Seasonal affective disorder (SAD) is more than just the “blues”. Affecting up to 5% of adults in the United States, it can last as much as 40 percent of the year. SAD can cause significant impairment of normal daily activity, and can lead to deeper complications if left unaddressed.
The symptoms of SAD overlap with those of major depression, but tend to occur during the winter months. There are also some people who suffer from seasonal depression in the spring and summer months, but the majority experience SAD when the available sunlight is less. [In San Francisco some people with winter SAD will have a period of increased symptoms in July or August when the fog is particularly bad].
Symptoms may include:
- Feeling sad or depressed most of the day, almost every day.
- Loss of interest in previously engaging activities.
- Difficulty sleeping, or too much sleep – the typical SAD pattern is long periods of poor quality sleep.
- Fatigue that cannot be explained by work or activity.
- Changes in appetite or unexplained weight gain or loss – they typical winter SAD pattern is increased appetite and particularly carbohydrate craving.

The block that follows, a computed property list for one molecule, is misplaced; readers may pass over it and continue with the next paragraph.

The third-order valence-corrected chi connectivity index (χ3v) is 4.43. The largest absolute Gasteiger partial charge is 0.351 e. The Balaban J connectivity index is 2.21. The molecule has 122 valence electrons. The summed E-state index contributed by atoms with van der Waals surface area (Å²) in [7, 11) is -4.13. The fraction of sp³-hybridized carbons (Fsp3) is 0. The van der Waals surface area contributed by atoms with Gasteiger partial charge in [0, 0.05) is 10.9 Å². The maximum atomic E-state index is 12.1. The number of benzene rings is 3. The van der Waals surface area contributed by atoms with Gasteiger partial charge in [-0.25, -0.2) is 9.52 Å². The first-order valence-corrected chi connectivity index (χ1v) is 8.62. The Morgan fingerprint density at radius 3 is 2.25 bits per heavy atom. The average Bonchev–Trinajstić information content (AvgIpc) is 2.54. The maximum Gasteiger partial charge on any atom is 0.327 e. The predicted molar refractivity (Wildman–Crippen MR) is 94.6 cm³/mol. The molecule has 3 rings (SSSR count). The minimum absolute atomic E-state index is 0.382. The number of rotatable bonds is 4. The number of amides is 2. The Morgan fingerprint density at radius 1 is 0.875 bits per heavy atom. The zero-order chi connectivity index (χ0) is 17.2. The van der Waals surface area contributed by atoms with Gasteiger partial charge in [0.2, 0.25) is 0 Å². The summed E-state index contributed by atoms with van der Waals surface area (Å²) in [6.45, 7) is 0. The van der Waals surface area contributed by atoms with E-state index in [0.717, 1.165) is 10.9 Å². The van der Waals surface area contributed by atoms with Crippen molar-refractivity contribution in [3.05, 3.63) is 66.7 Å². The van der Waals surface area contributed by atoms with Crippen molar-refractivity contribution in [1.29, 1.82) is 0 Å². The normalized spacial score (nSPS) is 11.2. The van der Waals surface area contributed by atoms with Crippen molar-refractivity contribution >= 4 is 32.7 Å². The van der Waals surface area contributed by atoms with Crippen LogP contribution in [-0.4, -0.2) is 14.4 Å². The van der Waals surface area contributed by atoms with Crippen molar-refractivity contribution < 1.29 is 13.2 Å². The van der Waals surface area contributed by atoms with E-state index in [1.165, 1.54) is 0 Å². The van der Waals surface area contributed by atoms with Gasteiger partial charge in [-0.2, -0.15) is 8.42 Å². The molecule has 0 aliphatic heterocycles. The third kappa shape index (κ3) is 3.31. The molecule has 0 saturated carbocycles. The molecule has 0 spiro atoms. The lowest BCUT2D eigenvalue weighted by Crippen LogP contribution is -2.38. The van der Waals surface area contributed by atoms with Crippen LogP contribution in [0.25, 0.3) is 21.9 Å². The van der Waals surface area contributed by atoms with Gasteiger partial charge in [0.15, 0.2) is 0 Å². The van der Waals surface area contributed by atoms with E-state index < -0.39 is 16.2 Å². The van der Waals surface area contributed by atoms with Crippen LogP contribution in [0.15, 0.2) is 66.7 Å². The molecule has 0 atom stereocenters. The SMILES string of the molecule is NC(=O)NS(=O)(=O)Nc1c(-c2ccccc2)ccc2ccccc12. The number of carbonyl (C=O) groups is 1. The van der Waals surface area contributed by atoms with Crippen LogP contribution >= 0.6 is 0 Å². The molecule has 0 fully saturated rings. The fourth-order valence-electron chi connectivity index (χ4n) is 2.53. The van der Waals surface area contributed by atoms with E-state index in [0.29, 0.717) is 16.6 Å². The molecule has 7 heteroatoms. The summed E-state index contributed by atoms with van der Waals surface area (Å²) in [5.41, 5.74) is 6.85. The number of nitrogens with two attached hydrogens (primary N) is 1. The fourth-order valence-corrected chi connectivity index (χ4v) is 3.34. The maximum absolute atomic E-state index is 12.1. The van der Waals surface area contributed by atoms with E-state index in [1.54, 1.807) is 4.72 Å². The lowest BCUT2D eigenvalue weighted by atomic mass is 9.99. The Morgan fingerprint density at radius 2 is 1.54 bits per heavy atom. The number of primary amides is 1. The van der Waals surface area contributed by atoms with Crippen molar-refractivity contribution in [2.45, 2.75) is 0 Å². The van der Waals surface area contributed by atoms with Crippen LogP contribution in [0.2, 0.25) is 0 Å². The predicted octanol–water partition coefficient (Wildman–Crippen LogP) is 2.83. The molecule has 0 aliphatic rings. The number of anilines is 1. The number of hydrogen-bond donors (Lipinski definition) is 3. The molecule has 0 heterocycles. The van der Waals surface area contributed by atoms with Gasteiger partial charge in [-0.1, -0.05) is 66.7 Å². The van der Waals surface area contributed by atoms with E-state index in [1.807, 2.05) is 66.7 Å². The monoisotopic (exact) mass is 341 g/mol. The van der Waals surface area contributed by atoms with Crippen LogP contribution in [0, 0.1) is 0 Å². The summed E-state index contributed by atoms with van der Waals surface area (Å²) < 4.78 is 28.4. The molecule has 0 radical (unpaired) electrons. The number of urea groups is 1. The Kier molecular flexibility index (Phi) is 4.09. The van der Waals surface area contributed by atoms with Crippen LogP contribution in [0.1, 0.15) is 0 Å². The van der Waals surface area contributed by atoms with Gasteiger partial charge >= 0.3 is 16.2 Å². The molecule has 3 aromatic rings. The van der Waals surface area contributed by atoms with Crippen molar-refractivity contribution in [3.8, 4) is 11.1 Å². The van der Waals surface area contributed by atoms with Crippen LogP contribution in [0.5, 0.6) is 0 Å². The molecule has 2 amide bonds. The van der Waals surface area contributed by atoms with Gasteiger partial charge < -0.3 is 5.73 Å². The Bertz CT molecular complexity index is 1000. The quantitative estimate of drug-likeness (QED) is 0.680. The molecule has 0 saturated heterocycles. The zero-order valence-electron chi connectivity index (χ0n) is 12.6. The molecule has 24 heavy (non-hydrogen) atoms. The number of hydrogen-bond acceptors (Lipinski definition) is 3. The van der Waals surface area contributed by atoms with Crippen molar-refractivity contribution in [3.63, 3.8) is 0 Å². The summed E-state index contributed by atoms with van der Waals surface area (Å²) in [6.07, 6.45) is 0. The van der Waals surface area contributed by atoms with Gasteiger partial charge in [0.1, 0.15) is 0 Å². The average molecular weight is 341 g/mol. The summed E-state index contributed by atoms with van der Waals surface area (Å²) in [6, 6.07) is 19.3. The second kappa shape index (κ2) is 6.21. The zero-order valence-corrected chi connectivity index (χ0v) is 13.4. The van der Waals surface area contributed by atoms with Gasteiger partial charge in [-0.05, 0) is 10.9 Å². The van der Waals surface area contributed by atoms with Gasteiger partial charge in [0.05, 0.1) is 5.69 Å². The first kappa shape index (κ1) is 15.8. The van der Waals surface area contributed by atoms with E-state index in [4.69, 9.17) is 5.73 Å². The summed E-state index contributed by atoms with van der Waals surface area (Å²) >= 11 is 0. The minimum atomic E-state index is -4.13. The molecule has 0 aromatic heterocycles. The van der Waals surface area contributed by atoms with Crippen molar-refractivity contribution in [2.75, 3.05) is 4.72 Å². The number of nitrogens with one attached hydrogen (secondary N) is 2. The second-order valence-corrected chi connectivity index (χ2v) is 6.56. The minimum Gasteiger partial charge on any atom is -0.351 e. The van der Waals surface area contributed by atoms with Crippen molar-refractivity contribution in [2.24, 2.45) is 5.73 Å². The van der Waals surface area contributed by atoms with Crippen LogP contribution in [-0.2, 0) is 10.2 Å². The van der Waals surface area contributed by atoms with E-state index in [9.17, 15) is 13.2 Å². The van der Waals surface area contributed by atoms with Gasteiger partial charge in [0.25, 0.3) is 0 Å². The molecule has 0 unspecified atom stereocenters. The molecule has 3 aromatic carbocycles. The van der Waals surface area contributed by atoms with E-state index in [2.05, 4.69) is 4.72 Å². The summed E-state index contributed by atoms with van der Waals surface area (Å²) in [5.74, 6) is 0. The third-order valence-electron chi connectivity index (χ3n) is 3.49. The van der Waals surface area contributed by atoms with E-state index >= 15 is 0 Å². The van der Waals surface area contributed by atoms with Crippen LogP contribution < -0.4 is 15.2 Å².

- Feeling guilty, hopeless or worthless.
- Suicidal thoughts.
Seasonal changes may also have an effect on people with bipolar, some may experience a “down” mood in the autumn and mild hypomania in the spring as daylight begins to lengthen.
Sunlight, or artificial sunlight is often the key to treatment of SAD. Many people get help using light therapy, such as a light box or full-spectrum lamps, and it can also be helpful to try to find ways to maximize outdoor time whenever possible, by parking further away from the store or office, for example, to allow a bit more walking time under the sky.
Cognitive behavior therapy has been found helpful by many people, and, in severe cases, medication may be prescribed. Consult your physician or other medical practitioner if you are experiencing these symptoms, it is not something that you can “snap out” of, don’t be afraid of asking for help.
For More Information:
Moodsurfing has written a lot about seasonal changes in mood and sleep. Here are just a few articles…
Using a Therapy Light – in which we talk about the overlap between hibernation and SAD.
Seasonal Affective Disorder. American Psychiatric Association: